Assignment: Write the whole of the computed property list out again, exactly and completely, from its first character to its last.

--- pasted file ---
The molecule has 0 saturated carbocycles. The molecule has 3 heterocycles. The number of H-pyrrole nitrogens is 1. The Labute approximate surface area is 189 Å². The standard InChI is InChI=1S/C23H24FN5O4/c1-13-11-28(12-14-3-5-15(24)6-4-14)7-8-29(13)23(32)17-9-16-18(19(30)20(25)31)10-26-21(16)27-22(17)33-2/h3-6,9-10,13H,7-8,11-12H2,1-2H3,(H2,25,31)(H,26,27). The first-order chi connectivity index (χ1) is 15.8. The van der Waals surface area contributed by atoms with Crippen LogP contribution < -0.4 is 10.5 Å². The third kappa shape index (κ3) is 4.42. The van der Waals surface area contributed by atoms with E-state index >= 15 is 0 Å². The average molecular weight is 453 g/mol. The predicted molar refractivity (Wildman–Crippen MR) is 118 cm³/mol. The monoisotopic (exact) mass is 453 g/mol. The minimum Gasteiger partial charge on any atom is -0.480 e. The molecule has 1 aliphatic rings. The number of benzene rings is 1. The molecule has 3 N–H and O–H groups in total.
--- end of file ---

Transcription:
The molecule has 0 saturated carbocycles. The molecule has 3 heterocycles. The number of H-pyrrole nitrogens is 1. The Labute approximate surface area is 189 Å². The standard InChI is InChI=1S/C23H24FN5O4/c1-13-11-28(12-14-3-5-15(24)6-4-14)7-8-29(13)23(32)17-9-16-18(19(30)20(25)31)10-26-21(16)27-22(17)33-2/h3-6,9-10,13H,7-8,11-12H2,1-2H3,(H2,25,31)(H,26,27). The first-order chi connectivity index (χ1) is 15.8. The van der Waals surface area contributed by atoms with Crippen LogP contribution < -0.4 is 10.5 Å². The third kappa shape index (κ3) is 4.42. The van der Waals surface area contributed by atoms with E-state index >= 15 is 0 Å². The average molecular weight is 453 g/mol. The predicted molar refractivity (Wildman–Crippen MR) is 118 cm³/mol. The monoisotopic (exact) mass is 453 g/mol. The minimum Gasteiger partial charge on any atom is -0.480 e. The molecule has 1 aliphatic rings. The number of benzene rings is 1. The molecule has 3 N–H and O–H groups in total.